Now, I guess you are wondering why I mention my stationery addiction in the same post as my software addiction. Well, it all has to do with this little circus of a program.

This is going to be a review in progress since this program has just come to my attention and I have just downloaded the (very generous) 30 day full featured trial version. But just looking at the videos on the developer’s website had me hooked.

From the little that I have been able to figure out, in an evening, a truer name could not be found other than the current moniker. This really does seem to be a digital notebook of circus ponies. Like any decent circus pony, this program has lots of tricks up its sleeve.

So today I am going to do a very summarised review but I will be linking through to a number of review sites at the bottom of this post where you will find more concise reviews.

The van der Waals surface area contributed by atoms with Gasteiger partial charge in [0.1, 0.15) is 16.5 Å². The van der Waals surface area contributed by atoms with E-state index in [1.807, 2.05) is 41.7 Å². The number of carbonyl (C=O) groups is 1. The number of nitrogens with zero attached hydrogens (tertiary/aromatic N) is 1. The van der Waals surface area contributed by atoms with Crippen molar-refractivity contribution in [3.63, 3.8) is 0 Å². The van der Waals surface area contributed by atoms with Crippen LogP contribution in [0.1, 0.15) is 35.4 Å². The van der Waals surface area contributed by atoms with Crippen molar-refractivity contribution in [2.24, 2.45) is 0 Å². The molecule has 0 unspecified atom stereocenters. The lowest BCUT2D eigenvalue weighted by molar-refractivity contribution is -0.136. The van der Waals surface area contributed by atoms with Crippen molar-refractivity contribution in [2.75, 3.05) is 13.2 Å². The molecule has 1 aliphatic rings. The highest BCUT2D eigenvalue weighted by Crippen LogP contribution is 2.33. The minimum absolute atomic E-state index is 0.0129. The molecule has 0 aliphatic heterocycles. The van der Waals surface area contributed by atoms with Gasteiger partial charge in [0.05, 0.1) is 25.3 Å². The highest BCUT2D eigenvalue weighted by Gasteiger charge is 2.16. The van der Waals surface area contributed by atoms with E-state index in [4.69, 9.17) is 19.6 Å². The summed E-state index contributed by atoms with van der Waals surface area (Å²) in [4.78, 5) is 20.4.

The first thing that sums up this program is the top blurb on the developer’s website:

Organization for a Creative Mind

Circus Ponies NoteBook is the revolutionary award-winning application that helps Mac OS X users get

organized. With its intuitive notebook interface, versatile content handling, and powerful searching and

sharing capabilities, NoteBook has become the tool of choice for clipping e-mails and web pages; taking

notes; managing to do lists and projects; writing papers, books, and novels; getting organized for school;

building electronic notebooks for trial; managing film and TV shoots; and more. (from their website)


What do I love about it on first download?

  • It looks just like a notebook. (Perfect for that traditionalist with a modern touch)
  • You can tag and note anything with sticky notes – digital style
  • You can keep all your internet research in one place
  • It keeps a record of all the websites addresses you download your info from.
  • It has a number of formats including pdf
  • It allows you to make draw simple diagrams or sketches
  • It is a place to store images